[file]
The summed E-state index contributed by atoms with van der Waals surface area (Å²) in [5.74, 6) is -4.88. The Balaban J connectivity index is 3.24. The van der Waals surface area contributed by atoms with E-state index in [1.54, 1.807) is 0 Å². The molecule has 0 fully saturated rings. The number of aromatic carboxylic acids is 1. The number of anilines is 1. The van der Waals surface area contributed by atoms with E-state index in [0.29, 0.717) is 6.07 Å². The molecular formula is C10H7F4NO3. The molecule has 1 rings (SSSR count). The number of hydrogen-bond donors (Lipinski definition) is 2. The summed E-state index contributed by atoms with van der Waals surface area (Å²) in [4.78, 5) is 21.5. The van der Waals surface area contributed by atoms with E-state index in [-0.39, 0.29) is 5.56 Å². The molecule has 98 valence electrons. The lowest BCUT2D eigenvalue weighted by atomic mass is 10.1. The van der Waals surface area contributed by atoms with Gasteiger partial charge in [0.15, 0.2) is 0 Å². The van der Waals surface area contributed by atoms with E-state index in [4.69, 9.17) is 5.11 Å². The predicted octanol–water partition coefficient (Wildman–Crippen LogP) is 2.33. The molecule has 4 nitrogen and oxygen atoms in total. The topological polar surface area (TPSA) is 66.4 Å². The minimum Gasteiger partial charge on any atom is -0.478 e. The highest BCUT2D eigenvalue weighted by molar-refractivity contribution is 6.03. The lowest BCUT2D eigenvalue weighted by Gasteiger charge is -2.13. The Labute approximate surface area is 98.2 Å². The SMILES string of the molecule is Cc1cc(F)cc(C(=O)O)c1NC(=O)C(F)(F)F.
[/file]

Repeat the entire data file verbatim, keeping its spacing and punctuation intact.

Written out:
The summed E-state index contributed by atoms with van der Waals surface area (Å²) in [5.74, 6) is -4.88. The Balaban J connectivity index is 3.24. The van der Waals surface area contributed by atoms with E-state index in [1.54, 1.807) is 0 Å². The molecule has 0 fully saturated rings. The number of aromatic carboxylic acids is 1. The number of anilines is 1. The van der Waals surface area contributed by atoms with E-state index in [0.29, 0.717) is 6.07 Å². The molecular formula is C10H7F4NO3. The molecule has 1 rings (SSSR count). The number of hydrogen-bond donors (Lipinski definition) is 2. The summed E-state index contributed by atoms with van der Waals surface area (Å²) in [4.78, 5) is 21.5. The van der Waals surface area contributed by atoms with E-state index in [-0.39, 0.29) is 5.56 Å². The molecule has 98 valence electrons. The lowest BCUT2D eigenvalue weighted by atomic mass is 10.1. The van der Waals surface area contributed by atoms with Gasteiger partial charge in [0.15, 0.2) is 0 Å². The van der Waals surface area contributed by atoms with E-state index in [4.69, 9.17) is 5.11 Å². The predicted octanol–water partition coefficient (Wildman–Crippen LogP) is 2.33. The molecule has 4 nitrogen and oxygen atoms in total. The topological polar surface area (TPSA) is 66.4 Å². The minimum Gasteiger partial charge on any atom is -0.478 e. The highest BCUT2D eigenvalue weighted by molar-refractivity contribution is 6.03. The lowest BCUT2D eigenvalue weighted by Gasteiger charge is -2.13. The Labute approximate surface area is 98.2 Å². The SMILES string of the molecule is Cc1cc(F)cc(C(=O)O)c1NC(=O)C(F)(F)F.